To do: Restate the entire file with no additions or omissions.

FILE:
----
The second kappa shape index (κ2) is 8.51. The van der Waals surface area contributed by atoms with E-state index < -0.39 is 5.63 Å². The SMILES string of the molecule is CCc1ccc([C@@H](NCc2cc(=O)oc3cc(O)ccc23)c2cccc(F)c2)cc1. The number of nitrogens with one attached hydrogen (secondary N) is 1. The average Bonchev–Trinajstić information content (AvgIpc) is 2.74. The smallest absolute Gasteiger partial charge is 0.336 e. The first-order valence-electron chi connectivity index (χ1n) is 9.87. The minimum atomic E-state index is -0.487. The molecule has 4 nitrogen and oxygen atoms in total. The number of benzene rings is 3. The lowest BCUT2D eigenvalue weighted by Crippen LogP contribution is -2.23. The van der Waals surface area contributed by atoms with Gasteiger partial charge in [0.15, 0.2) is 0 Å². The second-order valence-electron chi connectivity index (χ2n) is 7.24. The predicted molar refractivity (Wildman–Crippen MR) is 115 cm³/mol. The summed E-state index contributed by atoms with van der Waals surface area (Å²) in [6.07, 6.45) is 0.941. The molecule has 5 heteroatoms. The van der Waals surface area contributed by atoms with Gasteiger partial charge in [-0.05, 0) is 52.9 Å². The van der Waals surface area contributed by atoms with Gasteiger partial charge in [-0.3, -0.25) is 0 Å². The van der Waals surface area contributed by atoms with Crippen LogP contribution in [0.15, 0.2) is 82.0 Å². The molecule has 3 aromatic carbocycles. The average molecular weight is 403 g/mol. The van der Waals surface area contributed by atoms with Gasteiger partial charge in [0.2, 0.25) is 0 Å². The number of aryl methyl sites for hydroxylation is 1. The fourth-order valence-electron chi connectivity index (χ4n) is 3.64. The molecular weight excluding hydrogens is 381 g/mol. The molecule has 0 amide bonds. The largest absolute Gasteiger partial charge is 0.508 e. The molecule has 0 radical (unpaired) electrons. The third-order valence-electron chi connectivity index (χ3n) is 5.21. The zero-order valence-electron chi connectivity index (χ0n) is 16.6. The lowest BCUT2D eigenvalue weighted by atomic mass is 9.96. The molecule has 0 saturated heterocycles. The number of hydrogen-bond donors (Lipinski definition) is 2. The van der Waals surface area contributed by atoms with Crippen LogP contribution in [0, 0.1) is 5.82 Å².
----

The second kappa shape index (κ2) is 8.51. The van der Waals surface area contributed by atoms with E-state index < -0.39 is 5.63 Å². The SMILES string of the molecule is CCc1ccc([C@@H](NCc2cc(=O)oc3cc(O)ccc23)c2cccc(F)c2)cc1. The number of nitrogens with one attached hydrogen (secondary N) is 1. The average Bonchev–Trinajstić information content (AvgIpc) is 2.74. The smallest absolute Gasteiger partial charge is 0.336 e. The first-order valence-electron chi connectivity index (χ1n) is 9.87. The minimum atomic E-state index is -0.487. The molecule has 4 nitrogen and oxygen atoms in total. The number of benzene rings is 3. The lowest BCUT2D eigenvalue weighted by Crippen LogP contribution is -2.23. The van der Waals surface area contributed by atoms with Gasteiger partial charge in [0.15, 0.2) is 0 Å². The second-order valence-electron chi connectivity index (χ2n) is 7.24. The predicted molar refractivity (Wildman–Crippen MR) is 115 cm³/mol. The summed E-state index contributed by atoms with van der Waals surface area (Å²) in [6.07, 6.45) is 0.941. The molecule has 5 heteroatoms. The van der Waals surface area contributed by atoms with Gasteiger partial charge in [-0.05, 0) is 52.9 Å². The van der Waals surface area contributed by atoms with Gasteiger partial charge in [-0.3, -0.25) is 0 Å². The van der Waals surface area contributed by atoms with Crippen LogP contribution in [0.15, 0.2) is 82.0 Å². The molecule has 3 aromatic carbocycles. The average molecular weight is 403 g/mol. The van der Waals surface area contributed by atoms with Gasteiger partial charge in [0.2, 0.25) is 0 Å². The number of aryl methyl sites for hydroxylation is 1. The fourth-order valence-electron chi connectivity index (χ4n) is 3.64. The molecular weight excluding hydrogens is 381 g/mol. The molecule has 0 amide bonds. The largest absolute Gasteiger partial charge is 0.508 e. The molecule has 0 radical (unpaired) electrons. The third-order valence-electron chi connectivity index (χ3n) is 5.21. The zero-order valence-electron chi connectivity index (χ0n) is 16.6. The lowest BCUT2D eigenvalue weighted by atomic mass is 9.96. The molecule has 0 saturated heterocycles. The number of hydrogen-bond donors (Lipinski definition) is 2. The van der Waals surface area contributed by atoms with Crippen LogP contribution in [0, 0.1) is 5.82 Å².